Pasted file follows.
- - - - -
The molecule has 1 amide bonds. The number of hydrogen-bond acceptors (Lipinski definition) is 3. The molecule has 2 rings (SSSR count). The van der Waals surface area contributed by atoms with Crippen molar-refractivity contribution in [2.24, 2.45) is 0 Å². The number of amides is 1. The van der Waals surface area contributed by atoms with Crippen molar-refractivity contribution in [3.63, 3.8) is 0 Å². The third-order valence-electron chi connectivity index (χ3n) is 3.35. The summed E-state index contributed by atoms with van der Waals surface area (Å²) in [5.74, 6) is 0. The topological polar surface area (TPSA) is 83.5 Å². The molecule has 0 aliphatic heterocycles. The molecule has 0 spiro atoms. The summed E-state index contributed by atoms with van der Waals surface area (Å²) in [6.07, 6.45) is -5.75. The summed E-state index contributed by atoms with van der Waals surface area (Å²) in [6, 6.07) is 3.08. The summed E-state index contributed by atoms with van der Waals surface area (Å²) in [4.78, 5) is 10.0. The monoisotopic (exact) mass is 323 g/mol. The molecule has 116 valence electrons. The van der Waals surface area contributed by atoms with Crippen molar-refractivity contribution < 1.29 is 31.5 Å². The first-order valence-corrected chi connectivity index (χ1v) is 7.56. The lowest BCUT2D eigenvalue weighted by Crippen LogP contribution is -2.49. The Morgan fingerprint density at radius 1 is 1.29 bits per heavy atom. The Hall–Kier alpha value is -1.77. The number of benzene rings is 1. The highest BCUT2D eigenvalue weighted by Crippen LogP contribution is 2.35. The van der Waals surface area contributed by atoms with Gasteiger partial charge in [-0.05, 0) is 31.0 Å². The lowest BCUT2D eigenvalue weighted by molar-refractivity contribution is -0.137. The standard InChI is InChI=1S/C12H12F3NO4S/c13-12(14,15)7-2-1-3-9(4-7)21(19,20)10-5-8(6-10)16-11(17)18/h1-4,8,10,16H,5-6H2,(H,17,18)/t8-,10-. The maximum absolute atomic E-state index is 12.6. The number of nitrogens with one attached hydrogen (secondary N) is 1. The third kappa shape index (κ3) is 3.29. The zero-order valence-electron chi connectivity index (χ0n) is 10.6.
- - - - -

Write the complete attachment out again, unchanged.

The molecule has 1 amide bonds. The number of hydrogen-bond acceptors (Lipinski definition) is 3. The molecule has 2 rings (SSSR count). The van der Waals surface area contributed by atoms with Crippen molar-refractivity contribution in [2.24, 2.45) is 0 Å². The number of amides is 1. The van der Waals surface area contributed by atoms with Crippen molar-refractivity contribution in [3.63, 3.8) is 0 Å². The third-order valence-electron chi connectivity index (χ3n) is 3.35. The summed E-state index contributed by atoms with van der Waals surface area (Å²) in [5.74, 6) is 0. The topological polar surface area (TPSA) is 83.5 Å². The molecule has 0 aliphatic heterocycles. The molecule has 0 spiro atoms. The summed E-state index contributed by atoms with van der Waals surface area (Å²) in [6.07, 6.45) is -5.75. The summed E-state index contributed by atoms with van der Waals surface area (Å²) in [6, 6.07) is 3.08. The summed E-state index contributed by atoms with van der Waals surface area (Å²) in [4.78, 5) is 10.0. The monoisotopic (exact) mass is 323 g/mol. The molecule has 116 valence electrons. The van der Waals surface area contributed by atoms with Crippen molar-refractivity contribution < 1.29 is 31.5 Å². The first-order valence-corrected chi connectivity index (χ1v) is 7.56. The lowest BCUT2D eigenvalue weighted by Crippen LogP contribution is -2.49. The Morgan fingerprint density at radius 1 is 1.29 bits per heavy atom. The Hall–Kier alpha value is -1.77. The number of benzene rings is 1. The highest BCUT2D eigenvalue weighted by Crippen LogP contribution is 2.35. The van der Waals surface area contributed by atoms with Gasteiger partial charge in [-0.05, 0) is 31.0 Å². The lowest BCUT2D eigenvalue weighted by molar-refractivity contribution is -0.137. The standard InChI is InChI=1S/C12H12F3NO4S/c13-12(14,15)7-2-1-3-9(4-7)21(19,20)10-5-8(6-10)16-11(17)18/h1-4,8,10,16H,5-6H2,(H,17,18)/t8-,10-. The maximum absolute atomic E-state index is 12.6. The number of nitrogens with one attached hydrogen (secondary N) is 1. The third kappa shape index (κ3) is 3.29. The zero-order valence-electron chi connectivity index (χ0n) is 10.6.